This panel session hosted by Dimitrios Loumanis, the vice chair of the IET Central London Network, reviewed the concept of 'Technology Transfer' as the movement of technical knowledge, including data, innovations, software and hardware from one organisation to another or from one practice to another. The technology transfer process is guided by policies and agreements set by central governments between participating parties.

Professor Timothy Dafforn, Professor of Biotechnology at the University of Birmingham, discussed that he has seen traditional interactions with knowledge transfer networks evolve within academia that now allows companies to bring ideas together bidirectionally, through collaborative communication methods.


Chrissy Thom, Senior Vice President of Growth, Strategy & Solutions at Jacobs discussed that collaborative tools help technology transfer and we can also now add value required faster together in way that matches all agile viewpoints.


Elspeth Finch MBE, Founder and CEO of IAND added that a cloud first strategy lets you build solutions faster and in real time - however it also lets you cater for softer collaboration needs like pairing knowledge-networks with people with the experiences required in a progressive and useful way.


Dr Christos Dimas, Deputy Minister of Development & Investments is responsible for Research & Technology, Hellenic Republic, gave the perfect example of how modern technology transfer sessions can work at a government level, where the Elevate Greece initiative allowed the building of future start-ups - the programme allowed the Government of Greece to identify early-start-ups and then provide them the support required for growth, from mentorship allocations, product refinement and to ensure government incentives are maximized on. This approach allowed the Government to solidify start-ups ready for angel investors on a national or even on an international stage!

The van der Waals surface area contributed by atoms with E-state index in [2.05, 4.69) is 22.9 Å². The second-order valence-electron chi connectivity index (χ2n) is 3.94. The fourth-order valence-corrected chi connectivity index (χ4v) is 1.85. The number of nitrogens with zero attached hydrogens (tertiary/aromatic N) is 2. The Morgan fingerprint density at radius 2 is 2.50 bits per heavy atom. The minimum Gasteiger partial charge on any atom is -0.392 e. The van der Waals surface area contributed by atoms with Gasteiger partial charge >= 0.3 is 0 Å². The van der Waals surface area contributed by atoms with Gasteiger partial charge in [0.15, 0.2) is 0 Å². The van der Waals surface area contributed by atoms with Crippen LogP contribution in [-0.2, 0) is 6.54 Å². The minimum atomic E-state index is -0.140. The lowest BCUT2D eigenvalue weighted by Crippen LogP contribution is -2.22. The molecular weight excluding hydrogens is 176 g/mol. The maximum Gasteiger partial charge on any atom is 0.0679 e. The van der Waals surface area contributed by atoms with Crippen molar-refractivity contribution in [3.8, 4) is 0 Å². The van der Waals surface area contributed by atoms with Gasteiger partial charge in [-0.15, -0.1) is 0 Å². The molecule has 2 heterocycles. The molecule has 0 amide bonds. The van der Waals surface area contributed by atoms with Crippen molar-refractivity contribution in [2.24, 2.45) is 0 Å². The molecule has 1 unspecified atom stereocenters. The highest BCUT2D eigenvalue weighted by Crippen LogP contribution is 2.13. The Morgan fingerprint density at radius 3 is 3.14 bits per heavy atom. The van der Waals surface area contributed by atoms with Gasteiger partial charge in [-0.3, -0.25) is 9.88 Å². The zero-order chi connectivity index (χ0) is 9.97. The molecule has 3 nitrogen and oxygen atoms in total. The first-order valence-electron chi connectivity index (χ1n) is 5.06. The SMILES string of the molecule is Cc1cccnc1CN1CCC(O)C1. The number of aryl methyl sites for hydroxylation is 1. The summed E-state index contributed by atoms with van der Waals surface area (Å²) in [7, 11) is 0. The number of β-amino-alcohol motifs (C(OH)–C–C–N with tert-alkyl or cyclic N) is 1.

Elspeth added that Universities are a great resource for start-ups to provide not only funding but access to people, markets, skills and expertise. Chrissy discussed that in her capacity as a global connector, it is important to bring pockets of excellence together for those who need it - connecting focused ideas with the right accessibility is important for successful technology transfer, she explained you cannot be everything to everyone and being disciplined will help find the right transfer solution.


Having the right approach does help, nobody starts out to fail and it is by using suitable transfer methods, obstacles can be overcome explained Christos. Elspeth further added that there is a fear of failure with something new and by understand the risks and roots causes of failure you can achieve your customer promises – using technology transfer can help harmonise successful collaboration.


Further thoughts were provided on how technology transfer effects Brexit, international collaboration and can even break social barriers, all of which can be reviewed on our YouTube channel here.

Robert Heaton